If you enjoy this post, please retweet it.
Introduction to Each Post in This Series
On Friday (July 23, 2021), I mentioned that I was relearning AD&D 1st Edition (“1e“) with the intention of running it. As I read through the Player’s Handbook (“PHB“), certain mechanics or text will strike me as odd or surprising, but in either case worthy of discussion. In fact, the most surprising thing I’m experiencing is that I’m finding a lot more great ideas in 1e that we’ve since abandoned. I find myself asking, “Why?” As a result, I’ll be writing several posts over the next few weeks. I’m sure everything I’m thinking has been discussed before — sometimes be me — so perhaps my questions have been answered, and my concerns resolved, years ago. My experience with RPGs is relatively limited in scope, having played a small number of games, so I’m sure a lot of what I’m going to say has been incorporated into games I’ve never even heard of. (Some have certainly been addressed by future editions of D&D themselves.) Nevertheless, bringing this directed conversation to the public is new to me, so here it goes.
Posts in this series: | My Playlist | Campaign Settings and Pantheons | Languages | Level | “Dead Levels” | Division of Labor, Distance, and Time | Initiative | Combat Subsystems | Armor Class Ratings | Alignment and Reputation | The Feel of a School of Magic | Boring Magic Items | Ability Score Bonuses and Skill Rolls | The Problem with Democracies | Hitting More Frequently | Encounter Balance and Shooting Yourselves in the Feet |
During the last in-person Winter Fantasy (2019), I play-tested Delve RPG, which was run by my friend, Stephen Radney-MacFarland. As sometimes occurs, I let him know what I thought about game design, but he had no choice but to listen. My sole purpose to being there was to criticize. I pointed out that my understanding (at least in the D&D world) was that characters should, on average, expect to hit on a d20 roll of 9. According to Stephen, 11 was the magic number. At least for 1e, looking at the matrices, it appears he’s right. No surprises there.
The Magic Number
My position is that the magic number should actually be 7. Any miss can be frustrating depending on the timing, but for the most part no one gets too upset if they miss on a 4 because they expect that roll to miss. On the other hand, missing on a 9, or even worse on a double-digit 11, can be especially frustrating. You expect to hit on those rolls, but if 11 is your average, then particularly tough creatures will require even higher rolls than that.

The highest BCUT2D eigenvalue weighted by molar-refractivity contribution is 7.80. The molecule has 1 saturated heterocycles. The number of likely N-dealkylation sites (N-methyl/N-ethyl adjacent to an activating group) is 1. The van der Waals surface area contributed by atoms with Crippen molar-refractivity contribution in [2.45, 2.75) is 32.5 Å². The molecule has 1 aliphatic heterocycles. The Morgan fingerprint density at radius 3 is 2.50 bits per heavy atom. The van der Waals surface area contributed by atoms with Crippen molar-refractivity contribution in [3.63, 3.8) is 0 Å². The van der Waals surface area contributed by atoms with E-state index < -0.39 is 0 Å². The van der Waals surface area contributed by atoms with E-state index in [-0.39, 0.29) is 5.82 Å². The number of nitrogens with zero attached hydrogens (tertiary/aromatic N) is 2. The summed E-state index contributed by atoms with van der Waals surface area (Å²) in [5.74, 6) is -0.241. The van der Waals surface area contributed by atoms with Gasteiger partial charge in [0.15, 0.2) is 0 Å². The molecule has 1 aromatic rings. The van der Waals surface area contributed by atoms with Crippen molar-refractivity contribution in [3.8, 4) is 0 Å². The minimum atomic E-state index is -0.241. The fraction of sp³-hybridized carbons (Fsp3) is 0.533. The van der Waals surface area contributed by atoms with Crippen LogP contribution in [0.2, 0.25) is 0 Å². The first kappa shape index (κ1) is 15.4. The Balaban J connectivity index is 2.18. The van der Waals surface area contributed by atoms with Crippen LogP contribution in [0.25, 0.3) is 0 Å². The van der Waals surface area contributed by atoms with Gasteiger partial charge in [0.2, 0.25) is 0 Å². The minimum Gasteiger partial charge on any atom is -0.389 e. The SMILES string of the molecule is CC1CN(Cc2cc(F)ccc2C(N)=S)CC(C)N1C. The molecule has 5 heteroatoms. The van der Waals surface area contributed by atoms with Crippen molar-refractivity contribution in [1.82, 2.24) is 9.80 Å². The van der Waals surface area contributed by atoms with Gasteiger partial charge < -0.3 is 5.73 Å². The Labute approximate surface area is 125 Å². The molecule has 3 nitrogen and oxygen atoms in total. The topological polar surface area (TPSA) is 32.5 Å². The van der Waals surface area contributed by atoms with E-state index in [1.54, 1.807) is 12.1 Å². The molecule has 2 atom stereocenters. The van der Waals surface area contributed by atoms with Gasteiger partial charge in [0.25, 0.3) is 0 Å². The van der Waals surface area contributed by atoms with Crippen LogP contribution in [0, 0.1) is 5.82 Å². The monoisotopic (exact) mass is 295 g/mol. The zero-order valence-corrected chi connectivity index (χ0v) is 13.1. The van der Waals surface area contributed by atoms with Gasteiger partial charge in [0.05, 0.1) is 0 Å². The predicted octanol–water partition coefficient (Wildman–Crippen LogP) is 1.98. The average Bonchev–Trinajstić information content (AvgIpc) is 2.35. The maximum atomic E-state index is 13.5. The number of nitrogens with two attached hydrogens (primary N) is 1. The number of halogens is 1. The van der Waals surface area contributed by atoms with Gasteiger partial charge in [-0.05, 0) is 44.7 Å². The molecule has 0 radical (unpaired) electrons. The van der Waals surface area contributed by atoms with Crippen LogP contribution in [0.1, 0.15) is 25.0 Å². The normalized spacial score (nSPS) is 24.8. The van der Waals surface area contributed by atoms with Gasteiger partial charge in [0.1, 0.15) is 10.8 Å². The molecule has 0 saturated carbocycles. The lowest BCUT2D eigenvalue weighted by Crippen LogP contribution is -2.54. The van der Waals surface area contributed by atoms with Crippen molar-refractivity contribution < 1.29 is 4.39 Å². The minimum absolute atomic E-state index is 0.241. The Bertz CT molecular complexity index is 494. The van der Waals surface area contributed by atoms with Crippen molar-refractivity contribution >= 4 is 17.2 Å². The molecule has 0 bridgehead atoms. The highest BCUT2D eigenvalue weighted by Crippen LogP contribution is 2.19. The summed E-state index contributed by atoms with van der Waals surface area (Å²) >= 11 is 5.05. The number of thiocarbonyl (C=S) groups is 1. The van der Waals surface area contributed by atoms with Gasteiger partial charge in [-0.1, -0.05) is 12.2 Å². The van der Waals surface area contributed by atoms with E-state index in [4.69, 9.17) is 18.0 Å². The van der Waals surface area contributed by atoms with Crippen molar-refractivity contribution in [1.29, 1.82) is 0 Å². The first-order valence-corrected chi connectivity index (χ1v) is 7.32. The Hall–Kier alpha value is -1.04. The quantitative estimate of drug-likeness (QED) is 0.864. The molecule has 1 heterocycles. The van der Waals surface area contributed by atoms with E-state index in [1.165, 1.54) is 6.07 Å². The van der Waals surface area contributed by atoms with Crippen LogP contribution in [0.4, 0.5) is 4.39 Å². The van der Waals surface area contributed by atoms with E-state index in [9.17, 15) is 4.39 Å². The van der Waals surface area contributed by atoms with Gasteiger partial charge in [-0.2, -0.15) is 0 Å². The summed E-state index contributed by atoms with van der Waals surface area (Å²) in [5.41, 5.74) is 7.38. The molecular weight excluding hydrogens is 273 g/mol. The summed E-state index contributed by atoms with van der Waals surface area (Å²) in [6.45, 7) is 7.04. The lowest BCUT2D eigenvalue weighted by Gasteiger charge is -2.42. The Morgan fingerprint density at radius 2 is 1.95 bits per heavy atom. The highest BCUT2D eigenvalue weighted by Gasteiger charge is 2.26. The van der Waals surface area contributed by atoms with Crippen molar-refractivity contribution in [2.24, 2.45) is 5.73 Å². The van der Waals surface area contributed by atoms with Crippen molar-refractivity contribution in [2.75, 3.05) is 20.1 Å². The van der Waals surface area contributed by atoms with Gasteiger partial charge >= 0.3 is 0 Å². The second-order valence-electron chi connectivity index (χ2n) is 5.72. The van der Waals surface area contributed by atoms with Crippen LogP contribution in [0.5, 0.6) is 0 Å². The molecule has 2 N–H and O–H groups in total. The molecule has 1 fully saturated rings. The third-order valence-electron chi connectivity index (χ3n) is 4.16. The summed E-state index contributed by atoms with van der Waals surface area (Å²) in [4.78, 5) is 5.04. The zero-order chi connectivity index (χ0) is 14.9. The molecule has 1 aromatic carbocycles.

Even worse, the greater the range rolls that miss, the more often it occurs, which means you’re more prone to very frustrating bad streaks. How many times have you seen a player have ridiculously bad luck at the table? That can derail an entire session for that player.
What I suggest (and am doing) is adjusting the amount of damage a character can withstand so that the increase in hits averages out to take down an opponent in the same number of rounds. The combats are no faster or slower, but they’re always more dynamic. In this case, dynamic = fun.
So what about the NPCs? Should they hit at the same rate? Well, more or less, yes. On this flip side, getting hit a lot adds to the tension of combat even if the net result is mathematically the same. You just don’t know if you’re going to make it. Accordingly, a game designer should make the same adjustments to PC stats to account for the increased hits.
Of course, as I’ll explain tomorrow, not all encounters are perfectly balanced for a wide variety of reasons. However, this baseline would still improve most of those encounters as well, or entire campaigns, that are written to be either more or less difficult. The level of threat the GM wants doesn’t change; just the feel of the game.
I prefer a game that’s dynamic.
Dungeons & Dragons is a trademark of Wizards of the Coast, LLC, who neither contributed to nor endorsed the contents of this post. (Okay, jackasses?)